Lindsay introduces new volunteers to fire division

Four new volunteers are sworn in and ready to help current firefighters in the city of Lindsay’s fire division

LINDSAY – Lindsay’s police officers finally catch a break from the heat as newly sworn in volunteers offer 24/7 fire protection to the city.

On Sept. 5, the city of Lindsay officially obtained round the clock fire coverage for residents with the help of four new volunteers. This was a long time coming, as the city has been without designated fire volunteers and employees since 2011. This is the city’s first step toward traditional fire and police roles in their Public Safety department. 

“The city of Lindsay is 100% committed to providing the highest level of service to the community and this action is [definitely] a step in the right direction,” stated a press release from the city of Lindsay.

The volunteers’ role is to supplement the city’s current firefighters and provide enough manpower to fight structural and natural fires, without having to recruit police officers.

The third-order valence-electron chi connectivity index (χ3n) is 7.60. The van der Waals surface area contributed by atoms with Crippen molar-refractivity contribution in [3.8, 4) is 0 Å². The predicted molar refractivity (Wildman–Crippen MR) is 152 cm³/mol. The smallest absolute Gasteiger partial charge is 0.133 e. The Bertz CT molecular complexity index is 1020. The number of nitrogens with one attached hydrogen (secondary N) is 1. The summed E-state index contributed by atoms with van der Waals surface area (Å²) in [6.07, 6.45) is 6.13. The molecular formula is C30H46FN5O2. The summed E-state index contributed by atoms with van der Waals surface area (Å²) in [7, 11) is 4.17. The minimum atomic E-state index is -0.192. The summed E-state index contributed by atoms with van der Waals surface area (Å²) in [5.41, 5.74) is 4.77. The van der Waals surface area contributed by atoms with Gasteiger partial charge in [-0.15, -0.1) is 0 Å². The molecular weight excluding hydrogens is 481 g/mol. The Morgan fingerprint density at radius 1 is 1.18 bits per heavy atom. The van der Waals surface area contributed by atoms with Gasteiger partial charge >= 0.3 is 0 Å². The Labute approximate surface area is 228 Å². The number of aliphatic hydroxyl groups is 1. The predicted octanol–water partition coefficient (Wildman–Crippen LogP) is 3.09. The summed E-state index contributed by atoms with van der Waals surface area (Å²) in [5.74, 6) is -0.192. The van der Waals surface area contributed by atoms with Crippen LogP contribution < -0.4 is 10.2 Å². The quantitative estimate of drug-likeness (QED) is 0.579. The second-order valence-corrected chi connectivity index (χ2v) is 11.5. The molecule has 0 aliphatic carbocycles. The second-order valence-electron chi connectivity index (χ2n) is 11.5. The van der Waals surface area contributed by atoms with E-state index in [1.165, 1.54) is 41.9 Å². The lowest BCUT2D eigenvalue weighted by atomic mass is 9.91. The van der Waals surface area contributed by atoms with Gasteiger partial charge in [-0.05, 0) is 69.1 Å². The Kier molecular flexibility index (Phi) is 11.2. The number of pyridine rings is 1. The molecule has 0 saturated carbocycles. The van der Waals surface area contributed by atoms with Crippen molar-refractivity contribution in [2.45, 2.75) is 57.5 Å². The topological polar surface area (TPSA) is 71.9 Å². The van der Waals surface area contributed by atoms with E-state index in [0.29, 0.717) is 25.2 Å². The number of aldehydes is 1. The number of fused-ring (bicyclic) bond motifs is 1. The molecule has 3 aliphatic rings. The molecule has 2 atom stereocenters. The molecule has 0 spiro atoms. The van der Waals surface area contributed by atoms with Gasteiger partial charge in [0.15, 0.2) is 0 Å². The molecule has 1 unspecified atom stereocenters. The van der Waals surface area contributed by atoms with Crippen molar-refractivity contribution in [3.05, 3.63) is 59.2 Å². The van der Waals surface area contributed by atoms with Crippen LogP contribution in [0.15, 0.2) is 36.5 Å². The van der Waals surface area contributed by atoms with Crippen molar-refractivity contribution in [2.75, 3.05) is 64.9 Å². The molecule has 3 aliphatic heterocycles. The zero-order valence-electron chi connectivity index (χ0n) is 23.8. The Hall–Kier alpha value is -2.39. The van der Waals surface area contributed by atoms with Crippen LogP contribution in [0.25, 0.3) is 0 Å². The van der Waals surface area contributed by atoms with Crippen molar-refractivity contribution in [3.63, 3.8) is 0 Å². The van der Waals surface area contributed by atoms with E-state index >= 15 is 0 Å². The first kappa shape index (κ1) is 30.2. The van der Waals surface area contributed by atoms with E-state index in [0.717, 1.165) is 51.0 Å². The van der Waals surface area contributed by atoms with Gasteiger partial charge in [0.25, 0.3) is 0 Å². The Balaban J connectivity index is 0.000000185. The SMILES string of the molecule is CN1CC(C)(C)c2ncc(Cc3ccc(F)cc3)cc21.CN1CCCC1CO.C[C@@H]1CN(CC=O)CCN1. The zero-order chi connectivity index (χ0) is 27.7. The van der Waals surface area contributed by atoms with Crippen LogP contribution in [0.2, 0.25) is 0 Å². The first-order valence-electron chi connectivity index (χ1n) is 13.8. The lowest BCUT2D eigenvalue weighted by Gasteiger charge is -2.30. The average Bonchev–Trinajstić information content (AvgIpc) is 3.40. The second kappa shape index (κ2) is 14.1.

Lindsay is one of three departments in the entire state to have a public safety department where the officers have dual fire and police roles. The officers were originally cross trained and would trade their blues for a fire suit when the need arose. Now, however, cross training officers is much more costly and inefficient, leading the city to begin developing two distinct divisions within the public safety department. 

“Due to changes in training standards and budget restraints, [our] model was no longer feasible, and it became more and more difficult to maintain,” stated the press release. “Thankfully, the City can now implement a more traditional fire/police public safety model.”

In addition to the volunteers, Lindsay also hired three full-time firefighters for the first time in over 10 years. According to city manager Joe Tanner, the department is only wanting 3-4 full time firefighters on staff, but backed with a volunteer pool of about 15 people. 

According to city manager Joe Tanner this is not the end of officers’ cross training as firefighters, “but it is definitely a step in that direction.” Notwithstanding the pivotal step to create a fire division within the Lindsay Public Safety Department, the city recognized they are still a ways off from funding its own dedicated fire department.

The new volunteers can now begin training from the ground up, aiding the department with the basics, such as hooking up to hydrants and traffic control. As the volunteers become more accustomed to the fire equipment and city layout, they will be trusted with more responsibilities. 

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